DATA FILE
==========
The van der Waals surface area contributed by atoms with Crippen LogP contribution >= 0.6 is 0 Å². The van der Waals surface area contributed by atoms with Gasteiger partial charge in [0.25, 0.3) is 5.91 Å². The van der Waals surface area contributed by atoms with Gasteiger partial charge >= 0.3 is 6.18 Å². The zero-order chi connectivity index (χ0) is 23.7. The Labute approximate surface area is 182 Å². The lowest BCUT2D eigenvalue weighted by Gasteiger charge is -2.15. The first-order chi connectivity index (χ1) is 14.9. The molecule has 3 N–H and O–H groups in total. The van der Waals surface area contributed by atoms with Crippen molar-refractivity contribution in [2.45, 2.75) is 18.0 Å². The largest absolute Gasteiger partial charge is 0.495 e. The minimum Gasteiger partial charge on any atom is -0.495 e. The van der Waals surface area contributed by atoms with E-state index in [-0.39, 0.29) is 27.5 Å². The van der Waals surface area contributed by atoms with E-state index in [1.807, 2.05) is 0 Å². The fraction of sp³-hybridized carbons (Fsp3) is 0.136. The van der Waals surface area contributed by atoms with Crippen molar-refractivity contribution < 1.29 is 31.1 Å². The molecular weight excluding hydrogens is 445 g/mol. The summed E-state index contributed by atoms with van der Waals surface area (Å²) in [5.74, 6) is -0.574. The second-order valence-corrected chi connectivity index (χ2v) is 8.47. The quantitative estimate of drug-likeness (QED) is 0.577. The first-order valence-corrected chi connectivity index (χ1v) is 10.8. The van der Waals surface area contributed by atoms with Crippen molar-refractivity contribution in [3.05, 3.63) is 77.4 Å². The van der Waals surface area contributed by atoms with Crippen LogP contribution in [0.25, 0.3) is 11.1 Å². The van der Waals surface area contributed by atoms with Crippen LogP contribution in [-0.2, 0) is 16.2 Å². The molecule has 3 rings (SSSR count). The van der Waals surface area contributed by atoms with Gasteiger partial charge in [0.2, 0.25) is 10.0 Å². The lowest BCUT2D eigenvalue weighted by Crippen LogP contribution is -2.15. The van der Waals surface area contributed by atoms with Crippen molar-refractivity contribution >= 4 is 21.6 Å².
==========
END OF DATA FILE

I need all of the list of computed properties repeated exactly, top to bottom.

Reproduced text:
The van der Waals surface area contributed by atoms with Crippen LogP contribution >= 0.6 is 0 Å². The van der Waals surface area contributed by atoms with Gasteiger partial charge in [0.25, 0.3) is 5.91 Å². The van der Waals surface area contributed by atoms with Gasteiger partial charge >= 0.3 is 6.18 Å². The zero-order chi connectivity index (χ0) is 23.7. The Labute approximate surface area is 182 Å². The lowest BCUT2D eigenvalue weighted by Gasteiger charge is -2.15. The first-order chi connectivity index (χ1) is 14.9. The molecule has 3 N–H and O–H groups in total. The van der Waals surface area contributed by atoms with Crippen molar-refractivity contribution in [2.45, 2.75) is 18.0 Å². The largest absolute Gasteiger partial charge is 0.495 e. The minimum Gasteiger partial charge on any atom is -0.495 e. The van der Waals surface area contributed by atoms with E-state index in [-0.39, 0.29) is 27.5 Å². The van der Waals surface area contributed by atoms with E-state index in [1.807, 2.05) is 0 Å². The fraction of sp³-hybridized carbons (Fsp3) is 0.136. The van der Waals surface area contributed by atoms with Crippen molar-refractivity contribution < 1.29 is 31.1 Å². The molecular weight excluding hydrogens is 445 g/mol. The summed E-state index contributed by atoms with van der Waals surface area (Å²) in [5.74, 6) is -0.574. The second-order valence-corrected chi connectivity index (χ2v) is 8.47. The quantitative estimate of drug-likeness (QED) is 0.577. The first-order valence-corrected chi connectivity index (χ1v) is 10.8. The van der Waals surface area contributed by atoms with Crippen molar-refractivity contribution in [3.05, 3.63) is 77.4 Å². The van der Waals surface area contributed by atoms with Crippen LogP contribution in [0.25, 0.3) is 11.1 Å². The van der Waals surface area contributed by atoms with Crippen LogP contribution in [-0.2, 0) is 16.2 Å². The molecule has 3 rings (SSSR count). The van der Waals surface area contributed by atoms with Gasteiger partial charge in [0.2, 0.25) is 10.0 Å². The lowest BCUT2D eigenvalue weighted by Crippen LogP contribution is -2.15. The van der Waals surface area contributed by atoms with Crippen molar-refractivity contribution >= 4 is 21.6 Å².